HOMILY THEME: Fruitfully Burning Out

BY: Fr. Mike Lagrimas


HOMILY: Lk 2:22-40

The second day of February is always special. It is forty days after the Solemnity of the Birth of Jesus on Christmas. And according to Jewish tradition, forty days after birth, the first-born male must be brought to the Temple to be presented to the Lord. So, today we celebrate the Feast of the Presentation of the Child Jesus in the Temple.

For us Filipinos, we celebrate this day as the Feast of the Candelaria. In English-speaking countries, it is called “Candlemas”. As these names suggest, it has something to do with candles. This is because during the Mass, the blessing of candles takes place. The Gospel tells us that, when Mary and Joseph brought the Child to the Temple, the old and holy man, Simeon, carried Him in his arms and, inspired by the Holy Spirit, prophesied and praised God, calling Jesus as the light of the world, the long-awaited Savior of mankind. Hence, we have the ritual of the blessing of candles on this day.

Actually, the second of February has two celebrations, namely, the Purification of the Blessed Virgin Mary and the Presentation of the Lord in the Temple. However, as it is now, these two have been fused together into only one celebration. According to Jewish tradition, after childbirth, the mother is considered unclean. So, she has to go to the Temple for the purification ritual according to the Mosaic Law. And still according to the Mosaic Law, the firstborn male belongs to God: “every male that opens the womb shall be consecrated to the Lord.” So, Jesus has to be brought to the Temple and presented to the Lord. In order to redeem the child, a sacrificial offering has to be made in the Temple. Being poor, Mary and Joseph offered “a pair of turtledoves or two young pigeons.”

The example of the Holy Family of Jesus, Mary and Joseph gives us two lessons that will help us become pleasing to God. First, humble obedience. Mary and Joseph knew that the baby they have is the Son of God. There is no need to present Him in the Temple. But in obedience to the law of God given through Moses, they still went to the Temple and did what the law prescribed.
Obedience is never easy because it means surrendering one’s self to the authority of another person. But for Jesus, Mary and Joseph, it is not difficult because they are truly humble in spirit.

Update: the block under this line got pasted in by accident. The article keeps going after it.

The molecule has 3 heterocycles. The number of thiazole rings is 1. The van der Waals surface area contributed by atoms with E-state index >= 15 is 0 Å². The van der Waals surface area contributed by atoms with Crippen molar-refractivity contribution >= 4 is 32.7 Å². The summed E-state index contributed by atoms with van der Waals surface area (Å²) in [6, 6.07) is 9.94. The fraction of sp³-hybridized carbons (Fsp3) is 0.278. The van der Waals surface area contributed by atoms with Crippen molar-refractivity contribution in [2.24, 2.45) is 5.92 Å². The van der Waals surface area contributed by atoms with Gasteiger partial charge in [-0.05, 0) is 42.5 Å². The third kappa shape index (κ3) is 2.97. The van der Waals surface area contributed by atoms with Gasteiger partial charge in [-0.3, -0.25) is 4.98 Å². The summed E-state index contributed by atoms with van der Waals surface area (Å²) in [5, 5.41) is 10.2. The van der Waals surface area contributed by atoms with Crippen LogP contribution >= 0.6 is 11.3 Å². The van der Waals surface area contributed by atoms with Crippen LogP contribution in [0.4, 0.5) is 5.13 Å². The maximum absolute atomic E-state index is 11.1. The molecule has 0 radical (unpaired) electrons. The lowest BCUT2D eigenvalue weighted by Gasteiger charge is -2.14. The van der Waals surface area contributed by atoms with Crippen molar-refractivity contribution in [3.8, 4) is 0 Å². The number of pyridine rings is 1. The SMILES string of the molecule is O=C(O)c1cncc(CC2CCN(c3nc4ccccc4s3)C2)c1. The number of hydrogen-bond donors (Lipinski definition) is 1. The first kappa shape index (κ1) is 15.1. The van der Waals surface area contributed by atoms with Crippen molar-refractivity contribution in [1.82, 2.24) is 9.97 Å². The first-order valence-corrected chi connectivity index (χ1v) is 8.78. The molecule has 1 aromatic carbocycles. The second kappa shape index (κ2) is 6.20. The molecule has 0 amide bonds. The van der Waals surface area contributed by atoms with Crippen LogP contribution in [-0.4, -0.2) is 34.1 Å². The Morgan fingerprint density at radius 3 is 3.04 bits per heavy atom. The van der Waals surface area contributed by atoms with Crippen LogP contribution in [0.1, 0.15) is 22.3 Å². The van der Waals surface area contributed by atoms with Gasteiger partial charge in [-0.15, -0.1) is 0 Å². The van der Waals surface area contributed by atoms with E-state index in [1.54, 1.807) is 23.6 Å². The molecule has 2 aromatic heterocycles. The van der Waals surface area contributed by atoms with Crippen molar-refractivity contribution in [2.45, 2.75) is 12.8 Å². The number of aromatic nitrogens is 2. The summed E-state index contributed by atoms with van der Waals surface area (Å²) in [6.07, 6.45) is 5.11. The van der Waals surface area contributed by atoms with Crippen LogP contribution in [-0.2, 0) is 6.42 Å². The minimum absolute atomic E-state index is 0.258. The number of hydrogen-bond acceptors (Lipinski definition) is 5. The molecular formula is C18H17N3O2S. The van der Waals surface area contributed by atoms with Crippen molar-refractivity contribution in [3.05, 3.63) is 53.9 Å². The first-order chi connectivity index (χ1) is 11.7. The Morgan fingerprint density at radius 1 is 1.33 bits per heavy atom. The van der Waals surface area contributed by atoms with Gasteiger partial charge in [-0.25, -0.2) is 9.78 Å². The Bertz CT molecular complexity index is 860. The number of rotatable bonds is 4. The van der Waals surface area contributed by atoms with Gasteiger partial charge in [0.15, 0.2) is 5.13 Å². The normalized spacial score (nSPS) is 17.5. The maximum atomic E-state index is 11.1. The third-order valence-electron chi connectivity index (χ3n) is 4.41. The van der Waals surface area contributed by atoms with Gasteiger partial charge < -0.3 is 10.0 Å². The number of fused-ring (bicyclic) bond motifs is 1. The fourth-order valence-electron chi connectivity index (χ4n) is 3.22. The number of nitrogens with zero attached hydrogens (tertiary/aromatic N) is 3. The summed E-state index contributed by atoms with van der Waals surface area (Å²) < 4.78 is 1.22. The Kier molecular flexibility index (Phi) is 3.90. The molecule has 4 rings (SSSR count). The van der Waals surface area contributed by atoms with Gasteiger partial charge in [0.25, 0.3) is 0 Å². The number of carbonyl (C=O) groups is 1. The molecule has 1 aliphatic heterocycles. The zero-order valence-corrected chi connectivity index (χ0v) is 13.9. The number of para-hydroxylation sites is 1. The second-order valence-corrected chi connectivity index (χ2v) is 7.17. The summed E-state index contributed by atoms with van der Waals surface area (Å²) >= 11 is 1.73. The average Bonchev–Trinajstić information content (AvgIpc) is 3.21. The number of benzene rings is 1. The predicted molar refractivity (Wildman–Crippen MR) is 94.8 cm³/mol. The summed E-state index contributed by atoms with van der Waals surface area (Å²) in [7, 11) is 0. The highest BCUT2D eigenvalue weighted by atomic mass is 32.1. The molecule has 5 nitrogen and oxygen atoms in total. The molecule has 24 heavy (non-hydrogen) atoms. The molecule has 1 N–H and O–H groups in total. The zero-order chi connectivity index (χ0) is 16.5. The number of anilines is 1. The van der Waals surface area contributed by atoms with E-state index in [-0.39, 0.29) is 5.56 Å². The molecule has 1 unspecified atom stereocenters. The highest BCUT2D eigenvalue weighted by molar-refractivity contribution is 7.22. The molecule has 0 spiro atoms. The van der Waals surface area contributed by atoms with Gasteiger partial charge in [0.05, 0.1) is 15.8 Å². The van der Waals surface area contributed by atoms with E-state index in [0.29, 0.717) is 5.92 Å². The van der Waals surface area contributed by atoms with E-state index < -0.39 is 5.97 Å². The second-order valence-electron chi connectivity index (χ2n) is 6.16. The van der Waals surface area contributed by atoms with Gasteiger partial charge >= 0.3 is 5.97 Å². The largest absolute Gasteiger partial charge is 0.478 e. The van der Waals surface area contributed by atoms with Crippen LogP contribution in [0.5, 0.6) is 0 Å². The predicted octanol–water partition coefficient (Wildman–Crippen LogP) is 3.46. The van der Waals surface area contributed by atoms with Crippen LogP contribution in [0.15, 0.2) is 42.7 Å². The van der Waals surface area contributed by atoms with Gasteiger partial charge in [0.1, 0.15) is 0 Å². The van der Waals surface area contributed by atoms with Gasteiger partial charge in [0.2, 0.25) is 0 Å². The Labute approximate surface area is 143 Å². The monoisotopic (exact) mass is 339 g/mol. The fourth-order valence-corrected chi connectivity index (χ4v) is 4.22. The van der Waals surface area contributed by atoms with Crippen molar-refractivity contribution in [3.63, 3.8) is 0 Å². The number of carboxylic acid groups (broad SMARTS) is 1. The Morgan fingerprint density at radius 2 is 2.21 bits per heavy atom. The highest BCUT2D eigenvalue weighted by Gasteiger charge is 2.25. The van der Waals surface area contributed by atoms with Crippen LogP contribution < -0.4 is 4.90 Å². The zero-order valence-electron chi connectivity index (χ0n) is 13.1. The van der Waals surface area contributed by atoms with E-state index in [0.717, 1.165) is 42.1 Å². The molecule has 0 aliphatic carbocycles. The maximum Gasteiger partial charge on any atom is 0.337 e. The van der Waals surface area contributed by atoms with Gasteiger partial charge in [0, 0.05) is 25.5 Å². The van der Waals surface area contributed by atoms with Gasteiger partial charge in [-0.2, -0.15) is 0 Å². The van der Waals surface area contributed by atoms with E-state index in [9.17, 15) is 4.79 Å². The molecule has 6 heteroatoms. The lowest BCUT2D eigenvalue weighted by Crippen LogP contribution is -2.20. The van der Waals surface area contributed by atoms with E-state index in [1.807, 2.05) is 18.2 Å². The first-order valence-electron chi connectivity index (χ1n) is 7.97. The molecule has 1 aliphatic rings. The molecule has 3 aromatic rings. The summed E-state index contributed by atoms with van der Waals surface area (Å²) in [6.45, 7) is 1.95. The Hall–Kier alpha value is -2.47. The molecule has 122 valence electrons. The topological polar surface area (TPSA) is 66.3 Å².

The second lesson is generosity. The law of God states that all the first fruits should be offered to God. In a more special way, every firstborn male belongs to God, and should therefore be offered in the Temple. Mary and Joseph did not have any difficulty because it is very clear to them that whatever they have belongs to God. They are very aware that Jesus is the Son of God. It is but natural for them to offer Jesus to God.

As Christians, we should have these qualities of humble obedience and generosity. Obedience is the fruit of humility and generosity. As we light our candles and have them blessed, we ought to remember that we bear the light of Christ. This we do by being always obedient to God’s commands, just like Mary and Joseph. Jesus sums up God’s commandments in one single commandment of love. And love is eloquently and accurately expressed in self-giving: “For God so loved the world that He gave His only Son.” Like a candle that gives light by burning itself down, so also we love by giving ourselves to others. As Saint Teresa of Calcutta said, “It is better to burn out than to rust out.” Only then can we vividly reflect the light of Christ in this world, driving away the darkness of selfishness and sin, and becoming bright beacons of salvation for all people.

Let me end with this pastoral challenge from Pope Paul VI: “Christ himself says, ‘I am the light of the world.’ And we are the light, we ourselves, if we receive it from him…. But how do we receive it, how do we make it shine? The candle tells us: by burning and being consumed in the burning. A spark of fire, a ray of love, an inevitable immolation are celebrated over that pure, straight candle, as, pouring forth its gift of light, it exhausts itself in silent sacrifice.”

Fr. Mike Lagrimas
St. Michael the Archangel Parish
Diocese of Novaliches

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